Use the document settings to add categories to your post, control post visibility, add tags, assign a featured image, adjust comment settings, create a customized excerpt – pretty much anything you can imagine in adjusting a post’s or page’s universal settings. 

The block settings, on the other hand, allow you to style individual blocks. For example, when it comes to paragraph blocks, you can turn the first letter into a drop cap, change the color of the text, add a colored background, and change the text size. 

The Paragraph block settings toolbar above a selected block.

Another great example is the image block. You can change the image style, add alt text, and select the image size. 

Working with an Image block within Gutenberg.

Some blocks have more settings than others but this gives you even more customization options on the block level to create a truly unique and effective blog post or page. 

Saving and Reusing Blocks in Gutenberg

Another cool thing about blocks is that you can save them as reusable blocks. For example, let’s say you want to encourage your readers to share your content on social media or leave a comment at the end of each article. 

You can add a paragraph block and make the text size larger so it stands out from the rest of the post. You can also add a background color to make it more noticeable. Once you have styled the block exactly the way you want it, you can save and reuse it in each and every post you create from then on.

In the example below, you can see how we styled a paragraph to signal a call to action to share the post on social media. To save our creation as a reusable block, click the three dots in the block toolbar, then click “Add to reusable blocks”. Enter a name for it and click Save. 

Saving a customized block to be reusable.

To add it to your post, simply click the + sign, scroll down to find your reusable blocks, and select the saved block you want to add.

Selecting a saved, reusable block.

Grouping Blocks in Gutenberg

You can group two or more blocks together. This is especially useful when you pair it with the ability to save and reuse blocks. For example, you can pair the Social CTA block with social icon blocks. 

Alternatively, you can add a paragraph paired with a newsletter signup form to create a custom email subscribe block that stands out from the rest of the post and helps you build your email list.

Another example would be adding a Calendly block (found in Jetpack) paired with an image or a paragraph to encourage people to book a free consultation call with a consultant or agent that works at your company.

You can easily group blocks by selecting two or more blocks and then choosing the Group option from the block toolbar. You can then add them to your collection of reusable blocks as explained earlier. The possibilities are endless, so be sure to explore this feature to make the best use out of it. 

THe “Group” option selected with a Paragraph and Image block selected.

Bonus Gutenberg Tips and Tricks

By now, you should have a pretty good idea of how to work with Gutenberg blocks and how to use this new block editor to create great content. Here are a few extra tips that will help you improve your Gutenberg experience even more:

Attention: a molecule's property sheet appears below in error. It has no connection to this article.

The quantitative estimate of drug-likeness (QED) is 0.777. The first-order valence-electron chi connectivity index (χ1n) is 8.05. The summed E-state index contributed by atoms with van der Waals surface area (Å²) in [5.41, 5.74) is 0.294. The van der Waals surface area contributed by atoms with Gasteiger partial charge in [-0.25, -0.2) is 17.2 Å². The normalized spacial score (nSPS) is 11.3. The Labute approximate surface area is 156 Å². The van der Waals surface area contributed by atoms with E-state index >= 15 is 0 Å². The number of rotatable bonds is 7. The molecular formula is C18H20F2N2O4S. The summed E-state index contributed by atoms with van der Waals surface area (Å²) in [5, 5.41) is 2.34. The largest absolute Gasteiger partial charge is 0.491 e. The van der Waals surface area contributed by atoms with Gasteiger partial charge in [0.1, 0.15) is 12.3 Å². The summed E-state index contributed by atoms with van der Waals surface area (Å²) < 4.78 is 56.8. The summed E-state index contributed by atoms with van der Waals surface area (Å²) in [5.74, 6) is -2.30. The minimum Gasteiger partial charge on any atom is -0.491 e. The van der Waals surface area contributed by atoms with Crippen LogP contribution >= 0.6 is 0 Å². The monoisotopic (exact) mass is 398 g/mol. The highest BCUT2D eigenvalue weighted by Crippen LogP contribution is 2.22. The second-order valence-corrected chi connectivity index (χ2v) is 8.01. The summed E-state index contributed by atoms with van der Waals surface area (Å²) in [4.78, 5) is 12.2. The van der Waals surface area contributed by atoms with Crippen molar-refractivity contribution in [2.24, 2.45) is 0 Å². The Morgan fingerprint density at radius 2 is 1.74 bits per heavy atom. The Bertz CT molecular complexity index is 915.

• You can easily add blocks by typing, then you’ll see a list of available blocks you can instantly insert into your post or page. 
  • You can move the block toolbar to the top of your screen when you click the three dots in the top right-hand corner of the editor.
  • Use the Cover block to add beautiful cover images to your posts and pages. Cover images are usually very wide. This works great to create post sections and engaging layouts.
  • You can give your posts and pages an editorial look by using a column table.
  • Gutenberg now comes with a table block so you don’t have to install a separate plugin just for tables.

Adding More Blocks to Gutenberg Block Editor

While Gutenberg offers plenty of blocks to get you started, there are several plugins out there that allow you to add even more Gutenberg blocks. Here are a few options:

Are All Themes Compatible With Gutenberg?

Considering how many themes are available both in the official repository and on third-party websites and marketplaces, it’s almost impossible to claim that all of them are compatible with Gutenberg. 

However, the vast majority of popular themes like Divi, StudioPress Genesis, Astra, GeneratePress, OceanWP, and others have full support for Gutenberg. You can easily find out if a theme supports Gutenberg or is compatible as most theme developers will state this on the theme’s official website.

How Do I Disable the Gutenberg Editor

What if you know all about Gutenberg, but don’t like working with blocks anyway? Fear not, as you can install the Classic Editor plugin from the official repository and get the old TinyMCE editor back.

The “Classic Editor” plugin used to revert back to the TinyMCE editor within WordPress.

At the time of article’s writing, the Classic Editor will be supported until 2022, or as long as necessary, so you have time to get used to the Gutenberg block editor and learn how to use it more comfortably.

Final Thoughts

The Gutenberg editor is now a part of core WordPress and the development team behind the platform has big plans for its future. Eventually, Gutenberg is expected to create navigation menus and have better integration with themes and the Live Customizer.

Indeed, the future of Gutenberg looks bright, so now is the perfect time to learn how to use this new block editor and get settled into WordPress’ creative vision.

Use the information laid out in this article to guide you in creating great content with the WordPress Gutenberg block editor. And of course, if you liked this article, you might want to check out our checklist for launching a new website.

Despite its power, Gutenberg is simply one tool in your arsenal when creating content for a lead generating website. If you would like to dive deeper into the tools offered by WordPress, there are plenty of services out there to learn!